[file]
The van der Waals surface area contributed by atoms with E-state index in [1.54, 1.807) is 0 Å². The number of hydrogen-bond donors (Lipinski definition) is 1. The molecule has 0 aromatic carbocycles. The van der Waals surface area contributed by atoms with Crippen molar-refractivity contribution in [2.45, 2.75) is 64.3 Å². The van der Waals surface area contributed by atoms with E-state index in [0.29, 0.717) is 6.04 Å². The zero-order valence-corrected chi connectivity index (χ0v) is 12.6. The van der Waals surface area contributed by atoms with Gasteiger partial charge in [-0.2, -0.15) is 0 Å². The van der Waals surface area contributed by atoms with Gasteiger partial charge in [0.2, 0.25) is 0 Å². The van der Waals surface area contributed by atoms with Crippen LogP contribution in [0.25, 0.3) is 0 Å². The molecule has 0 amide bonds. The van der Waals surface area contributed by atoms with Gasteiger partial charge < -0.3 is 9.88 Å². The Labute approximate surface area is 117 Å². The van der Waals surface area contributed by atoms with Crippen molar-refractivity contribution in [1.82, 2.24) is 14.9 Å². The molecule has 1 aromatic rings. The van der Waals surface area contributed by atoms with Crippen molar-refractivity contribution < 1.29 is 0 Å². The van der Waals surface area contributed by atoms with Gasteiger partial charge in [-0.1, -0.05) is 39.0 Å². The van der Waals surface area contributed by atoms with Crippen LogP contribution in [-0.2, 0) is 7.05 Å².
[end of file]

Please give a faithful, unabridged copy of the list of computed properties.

The van der Waals surface area contributed by atoms with E-state index in [1.54, 1.807) is 0 Å². The number of hydrogen-bond donors (Lipinski definition) is 1. The molecule has 0 aromatic carbocycles. The van der Waals surface area contributed by atoms with Crippen molar-refractivity contribution in [2.45, 2.75) is 64.3 Å². The van der Waals surface area contributed by atoms with E-state index in [0.29, 0.717) is 6.04 Å². The zero-order valence-corrected chi connectivity index (χ0v) is 12.6. The van der Waals surface area contributed by atoms with Gasteiger partial charge in [-0.2, -0.15) is 0 Å². The van der Waals surface area contributed by atoms with Gasteiger partial charge in [0.2, 0.25) is 0 Å². The van der Waals surface area contributed by atoms with Crippen LogP contribution in [0.25, 0.3) is 0 Å². The molecule has 0 amide bonds. The van der Waals surface area contributed by atoms with Gasteiger partial charge < -0.3 is 9.88 Å². The Labute approximate surface area is 117 Å². The van der Waals surface area contributed by atoms with Crippen molar-refractivity contribution in [1.82, 2.24) is 14.9 Å². The molecule has 1 aromatic rings. The van der Waals surface area contributed by atoms with Crippen molar-refractivity contribution < 1.29 is 0 Å². The van der Waals surface area contributed by atoms with Gasteiger partial charge in [-0.1, -0.05) is 39.0 Å². The van der Waals surface area contributed by atoms with Crippen LogP contribution in [-0.2, 0) is 7.05 Å².